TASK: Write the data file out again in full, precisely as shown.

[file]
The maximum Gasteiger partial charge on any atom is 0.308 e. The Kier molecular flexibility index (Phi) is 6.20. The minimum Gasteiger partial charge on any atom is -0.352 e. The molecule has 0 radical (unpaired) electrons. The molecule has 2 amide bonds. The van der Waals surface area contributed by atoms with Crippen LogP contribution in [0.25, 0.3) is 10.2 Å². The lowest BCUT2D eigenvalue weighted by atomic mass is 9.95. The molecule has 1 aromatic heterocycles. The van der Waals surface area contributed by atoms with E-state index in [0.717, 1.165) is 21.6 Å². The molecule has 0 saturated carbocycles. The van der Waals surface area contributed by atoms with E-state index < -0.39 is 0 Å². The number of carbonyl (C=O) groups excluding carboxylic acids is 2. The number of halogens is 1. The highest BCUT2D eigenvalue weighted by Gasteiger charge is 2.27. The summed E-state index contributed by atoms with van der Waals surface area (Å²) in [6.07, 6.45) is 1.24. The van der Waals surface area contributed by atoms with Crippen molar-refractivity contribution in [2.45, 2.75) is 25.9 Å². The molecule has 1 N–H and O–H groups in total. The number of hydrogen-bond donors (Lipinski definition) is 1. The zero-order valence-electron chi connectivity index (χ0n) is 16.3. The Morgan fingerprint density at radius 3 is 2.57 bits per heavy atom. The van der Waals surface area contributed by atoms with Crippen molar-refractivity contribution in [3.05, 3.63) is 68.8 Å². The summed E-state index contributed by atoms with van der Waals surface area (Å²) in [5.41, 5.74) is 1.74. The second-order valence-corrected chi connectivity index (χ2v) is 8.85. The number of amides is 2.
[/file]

The maximum Gasteiger partial charge on any atom is 0.308 e. The Kier molecular flexibility index (Phi) is 6.20. The minimum Gasteiger partial charge on any atom is -0.352 e. The molecule has 0 radical (unpaired) electrons. The molecule has 2 amide bonds. The van der Waals surface area contributed by atoms with Crippen LogP contribution in [0.25, 0.3) is 10.2 Å². The lowest BCUT2D eigenvalue weighted by atomic mass is 9.95. The molecule has 1 aromatic heterocycles. The van der Waals surface area contributed by atoms with E-state index in [0.717, 1.165) is 21.6 Å². The molecule has 0 saturated carbocycles. The van der Waals surface area contributed by atoms with E-state index < -0.39 is 0 Å². The number of carbonyl (C=O) groups excluding carboxylic acids is 2. The number of halogens is 1. The highest BCUT2D eigenvalue weighted by Gasteiger charge is 2.27. The summed E-state index contributed by atoms with van der Waals surface area (Å²) in [6.07, 6.45) is 1.24. The van der Waals surface area contributed by atoms with Crippen molar-refractivity contribution in [2.45, 2.75) is 25.9 Å². The molecule has 1 N–H and O–H groups in total. The number of hydrogen-bond donors (Lipinski definition) is 1. The zero-order valence-electron chi connectivity index (χ0n) is 16.3. The Morgan fingerprint density at radius 3 is 2.57 bits per heavy atom. The van der Waals surface area contributed by atoms with Crippen molar-refractivity contribution in [3.05, 3.63) is 68.8 Å². The summed E-state index contributed by atoms with van der Waals surface area (Å²) in [5.41, 5.74) is 1.74. The second-order valence-corrected chi connectivity index (χ2v) is 8.85. The number of amides is 2.